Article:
I always do.  I just imagine in my mind what "closer-to-perfect" would look like.

 

I've said in the past that playing golf was one enjoyable activity, and pondering golf equipment was a barely-related other one.  

  • Like 1
  • Haha 1

 

 

Link to comment
Share on other sites

If I can go back to the podcast briefly, there was one other thing that I'm remembering.

Spalding, at the end, was selling their top models in the way that store-brand models were being sold.

 

We should remember a time just before that, however, when MacGregor, Spalding, and Wilson were essentially the Big Three.

 

First, not one of them was a "golf company"  like Callaway, Ping, or TaylorMade are today.

All three were general sporting goods manufacturers like Mizuno.

And all three had extensive store model line golf clubs.

Stuff like MacGregor's Jack Nicklaus Golden Bear and Wilson's Sam Snead Blue Ridge were huge sellers to working class players.

There were more upscale store models as well like Wilson K28.

Nonetheless, they were on the department store floors right next to Northwestern and Kroyden.

 

And yet, these store models didn't seem to diminish the green grass pro shop only lines

that those same manufacturers were selling at much higher prices

(although those "higher prices" were still only $40 per wood and $25 per iron.)

And the fair trade laws at the time allowed the manufacturers to demand no deviation from MSRP from the club pros selling the gear.

 

The marketing paradigms  were altogether different then, and Spalding went down late in the transition.

But MacGregor went down not that long afterwards, and Wilson is a shadow of its former self in golf.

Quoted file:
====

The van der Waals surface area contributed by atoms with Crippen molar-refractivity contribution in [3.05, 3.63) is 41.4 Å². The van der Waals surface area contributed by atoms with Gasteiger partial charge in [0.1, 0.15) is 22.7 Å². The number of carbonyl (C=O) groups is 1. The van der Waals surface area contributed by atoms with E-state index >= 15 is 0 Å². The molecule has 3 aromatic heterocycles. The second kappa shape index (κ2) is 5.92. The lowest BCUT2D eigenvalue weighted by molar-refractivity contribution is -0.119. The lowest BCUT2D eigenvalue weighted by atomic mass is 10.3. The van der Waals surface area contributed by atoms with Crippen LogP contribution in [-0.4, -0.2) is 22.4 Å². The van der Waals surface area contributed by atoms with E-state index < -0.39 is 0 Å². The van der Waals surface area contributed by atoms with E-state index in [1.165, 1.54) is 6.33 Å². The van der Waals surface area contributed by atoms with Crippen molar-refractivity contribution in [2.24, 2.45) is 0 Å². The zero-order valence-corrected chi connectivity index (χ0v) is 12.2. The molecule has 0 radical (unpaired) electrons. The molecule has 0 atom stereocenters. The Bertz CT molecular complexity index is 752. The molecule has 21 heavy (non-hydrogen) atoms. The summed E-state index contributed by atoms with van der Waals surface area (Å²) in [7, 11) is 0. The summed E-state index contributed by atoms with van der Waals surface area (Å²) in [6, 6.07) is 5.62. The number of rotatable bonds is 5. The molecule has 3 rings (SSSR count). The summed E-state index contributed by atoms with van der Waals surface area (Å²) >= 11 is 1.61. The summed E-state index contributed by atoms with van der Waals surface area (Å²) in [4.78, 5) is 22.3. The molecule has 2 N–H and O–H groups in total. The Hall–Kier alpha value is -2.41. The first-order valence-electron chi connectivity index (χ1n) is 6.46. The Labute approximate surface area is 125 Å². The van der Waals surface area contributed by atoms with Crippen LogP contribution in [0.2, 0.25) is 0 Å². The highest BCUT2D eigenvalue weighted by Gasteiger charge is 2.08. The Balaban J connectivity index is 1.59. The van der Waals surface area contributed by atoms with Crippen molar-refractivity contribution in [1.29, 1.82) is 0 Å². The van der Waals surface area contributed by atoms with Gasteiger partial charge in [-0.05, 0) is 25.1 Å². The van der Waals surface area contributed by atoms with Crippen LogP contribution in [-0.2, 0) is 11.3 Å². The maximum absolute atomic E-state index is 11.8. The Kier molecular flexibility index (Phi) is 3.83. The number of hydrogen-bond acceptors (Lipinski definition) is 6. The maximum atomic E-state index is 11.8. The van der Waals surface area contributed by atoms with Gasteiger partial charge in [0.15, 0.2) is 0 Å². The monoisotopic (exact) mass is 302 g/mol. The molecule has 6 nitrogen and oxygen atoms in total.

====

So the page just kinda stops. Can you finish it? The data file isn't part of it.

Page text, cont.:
Edited by BostonSal

 

 

Link to comment
Share on other sites

On 11/22/2021 at 3:54 PM, BostonSal said:

the innovation-- contriving new tech for the scheduled new product rollout-- has resulted in the average handicap going from 17 to 16 over the past few decades.....

...evolution of the human species alone may have caused that 1 shot move

Late to the party, feel obliged to comment on the above.  🤔

IMHO, this change in scoring is MOI related.  The massive change in forgiveness in drivers, especially, lends a hand not available when drivers were made of organic materials.  😉

A corollary to that, and this is only *my* opinion, is it helps illustrate how little difference that increased forgiveness actually makes, when it comes to score.  Some pretty enormous changes and it's only a single stroke...

The added irony, I fully realize the dichotomy in my views.  On one hand, I will mention how amazing it is we have an iron clubhead more forgiving than the SLDR driver, while also saying it doesn't matter that much.  

I'll stop now, that's enough on my personal contradictions   LOL

Edited by NRJyzr
  • Like 1

Driver: TM Original One 11.5* set to 10*, Aldila NV75 X, 43.5" -or- SpeedZone, HZRDUS Black 75 6.5, 43.5"
3w:  Cobra King LTD, RIP Beta 90, 42" -or- Stage 2 Tour, NV105 X, 42.5"
2h or 3h:  TaylorMade Stage 2 Tour, Aldila NV105 S -or- RIP Alpha 105 S
Irons:  3-PW Mizuno MP37, Recoil Proto 125 F4 (reshaft in progress, slowly); 1i & 3-PW Golden Ram TW276, NV105 S; 2-PW Golden Ram TW282, RIP Tour 115 R
GW: Dynacraft Dual Milled CNC 52*, Steelfiber 125 S; Scratch 8620 DS 53*, Steelfiber 125 S
SW:  Ram TG-898 56*, DGX ss2x; Ram Tom Watson 55*, DGX ss2x; Wilson Staff PMP 58*, DGS; PM Grind 19 58*, stock shaft
Putter:  Mizuno TPM-2, 34"
Ball:  Wilson Staff Duo Professional, TM TP5

Link to comment
Share on other sites

Join the conversation

You can post now and register later. If you have an account, sign in now to post with your account.

Guest
Reply to this topic...

×   Pasted as rich text.   Paste as plain text instead

  Only 75 emoji are allowed.

×   Your link has been automatically embedded.   Display as a link instead

×   Your previous content has been restored.   Clear editor

×   You cannot paste images directly. Upload or insert images from URL.

 Share

×
×
  • Create New...